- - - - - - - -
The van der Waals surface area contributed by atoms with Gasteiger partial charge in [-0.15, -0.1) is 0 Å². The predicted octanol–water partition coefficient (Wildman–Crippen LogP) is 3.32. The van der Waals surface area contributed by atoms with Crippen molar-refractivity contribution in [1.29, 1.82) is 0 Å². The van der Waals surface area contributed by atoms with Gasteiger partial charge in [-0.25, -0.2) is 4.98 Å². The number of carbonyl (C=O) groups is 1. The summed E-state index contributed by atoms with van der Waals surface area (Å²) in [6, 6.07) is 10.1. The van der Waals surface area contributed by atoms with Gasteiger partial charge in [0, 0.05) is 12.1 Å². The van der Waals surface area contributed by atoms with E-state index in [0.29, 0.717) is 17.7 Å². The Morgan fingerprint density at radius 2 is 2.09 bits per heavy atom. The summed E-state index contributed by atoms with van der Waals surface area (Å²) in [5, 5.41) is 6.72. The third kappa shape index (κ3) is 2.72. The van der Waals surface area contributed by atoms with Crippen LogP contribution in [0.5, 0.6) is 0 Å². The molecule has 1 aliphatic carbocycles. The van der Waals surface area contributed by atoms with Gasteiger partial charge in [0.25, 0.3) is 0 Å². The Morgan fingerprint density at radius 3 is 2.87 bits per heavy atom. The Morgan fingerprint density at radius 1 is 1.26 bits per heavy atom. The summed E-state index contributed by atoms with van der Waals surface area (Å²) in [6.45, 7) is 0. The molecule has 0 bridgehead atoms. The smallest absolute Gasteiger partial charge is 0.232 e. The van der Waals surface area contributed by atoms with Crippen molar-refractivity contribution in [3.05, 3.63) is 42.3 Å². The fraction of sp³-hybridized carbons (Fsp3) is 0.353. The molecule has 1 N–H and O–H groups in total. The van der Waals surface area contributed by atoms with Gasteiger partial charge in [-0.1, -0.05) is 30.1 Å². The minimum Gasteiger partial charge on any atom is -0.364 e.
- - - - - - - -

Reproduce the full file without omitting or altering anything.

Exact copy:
The van der Waals surface area contributed by atoms with Gasteiger partial charge in [-0.15, -0.1) is 0 Å². The predicted octanol–water partition coefficient (Wildman–Crippen LogP) is 3.32. The van der Waals surface area contributed by atoms with Crippen molar-refractivity contribution in [1.29, 1.82) is 0 Å². The van der Waals surface area contributed by atoms with Gasteiger partial charge in [-0.25, -0.2) is 4.98 Å². The number of carbonyl (C=O) groups is 1. The summed E-state index contributed by atoms with van der Waals surface area (Å²) in [6, 6.07) is 10.1. The van der Waals surface area contributed by atoms with Gasteiger partial charge in [0, 0.05) is 12.1 Å². The van der Waals surface area contributed by atoms with E-state index in [0.29, 0.717) is 17.7 Å². The Morgan fingerprint density at radius 2 is 2.09 bits per heavy atom. The summed E-state index contributed by atoms with van der Waals surface area (Å²) in [5, 5.41) is 6.72. The third kappa shape index (κ3) is 2.72. The van der Waals surface area contributed by atoms with Crippen LogP contribution in [0.5, 0.6) is 0 Å². The molecule has 1 aliphatic carbocycles. The van der Waals surface area contributed by atoms with Gasteiger partial charge in [0.25, 0.3) is 0 Å². The Morgan fingerprint density at radius 3 is 2.87 bits per heavy atom. The Morgan fingerprint density at radius 1 is 1.26 bits per heavy atom. The summed E-state index contributed by atoms with van der Waals surface area (Å²) in [6.45, 7) is 0. The molecule has 0 bridgehead atoms. The smallest absolute Gasteiger partial charge is 0.232 e. The van der Waals surface area contributed by atoms with Crippen molar-refractivity contribution in [3.05, 3.63) is 42.3 Å². The fraction of sp³-hybridized carbons (Fsp3) is 0.353. The molecule has 1 N–H and O–H groups in total. The van der Waals surface area contributed by atoms with Gasteiger partial charge in [-0.1, -0.05) is 30.1 Å². The minimum Gasteiger partial charge on any atom is -0.364 e.